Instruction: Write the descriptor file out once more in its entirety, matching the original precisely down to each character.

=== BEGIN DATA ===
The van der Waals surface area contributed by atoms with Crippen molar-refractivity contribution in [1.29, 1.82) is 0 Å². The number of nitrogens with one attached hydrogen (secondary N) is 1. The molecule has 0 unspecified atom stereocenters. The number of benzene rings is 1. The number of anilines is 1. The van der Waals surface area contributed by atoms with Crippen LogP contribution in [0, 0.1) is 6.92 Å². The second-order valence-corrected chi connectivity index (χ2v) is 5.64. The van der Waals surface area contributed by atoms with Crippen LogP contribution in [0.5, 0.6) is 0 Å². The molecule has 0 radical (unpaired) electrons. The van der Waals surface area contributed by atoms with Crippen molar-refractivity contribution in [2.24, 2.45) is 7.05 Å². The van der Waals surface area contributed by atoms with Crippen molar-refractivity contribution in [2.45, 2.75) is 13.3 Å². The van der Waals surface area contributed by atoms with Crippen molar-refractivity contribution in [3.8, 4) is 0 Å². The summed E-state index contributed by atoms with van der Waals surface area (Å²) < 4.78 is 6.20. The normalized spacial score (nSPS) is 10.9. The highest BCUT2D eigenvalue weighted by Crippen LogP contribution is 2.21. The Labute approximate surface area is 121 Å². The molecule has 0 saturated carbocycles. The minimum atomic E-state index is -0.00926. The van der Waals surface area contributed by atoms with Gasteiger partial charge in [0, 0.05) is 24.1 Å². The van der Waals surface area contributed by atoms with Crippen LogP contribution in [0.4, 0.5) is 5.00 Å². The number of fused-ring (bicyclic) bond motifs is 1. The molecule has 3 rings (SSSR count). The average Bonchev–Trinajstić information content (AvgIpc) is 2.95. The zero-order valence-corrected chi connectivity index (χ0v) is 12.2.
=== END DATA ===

The van der Waals surface area contributed by atoms with Crippen molar-refractivity contribution in [1.29, 1.82) is 0 Å². The number of nitrogens with one attached hydrogen (secondary N) is 1. The molecule has 0 unspecified atom stereocenters. The number of benzene rings is 1. The number of anilines is 1. The van der Waals surface area contributed by atoms with Crippen LogP contribution in [0, 0.1) is 6.92 Å². The second-order valence-corrected chi connectivity index (χ2v) is 5.64. The van der Waals surface area contributed by atoms with Crippen LogP contribution in [0.5, 0.6) is 0 Å². The molecule has 0 radical (unpaired) electrons. The van der Waals surface area contributed by atoms with Crippen molar-refractivity contribution in [2.24, 2.45) is 7.05 Å². The van der Waals surface area contributed by atoms with Crippen molar-refractivity contribution in [2.45, 2.75) is 13.3 Å². The van der Waals surface area contributed by atoms with Crippen molar-refractivity contribution in [3.8, 4) is 0 Å². The summed E-state index contributed by atoms with van der Waals surface area (Å²) < 4.78 is 6.20. The normalized spacial score (nSPS) is 10.9. The highest BCUT2D eigenvalue weighted by Crippen LogP contribution is 2.21. The Labute approximate surface area is 121 Å². The molecule has 0 saturated carbocycles. The minimum atomic E-state index is -0.00926. The van der Waals surface area contributed by atoms with Gasteiger partial charge in [0, 0.05) is 24.1 Å². The van der Waals surface area contributed by atoms with Crippen LogP contribution in [0.4, 0.5) is 5.00 Å². The number of fused-ring (bicyclic) bond motifs is 1. The molecule has 3 rings (SSSR count). The average Bonchev–Trinajstić information content (AvgIpc) is 2.95. The zero-order valence-corrected chi connectivity index (χ0v) is 12.2.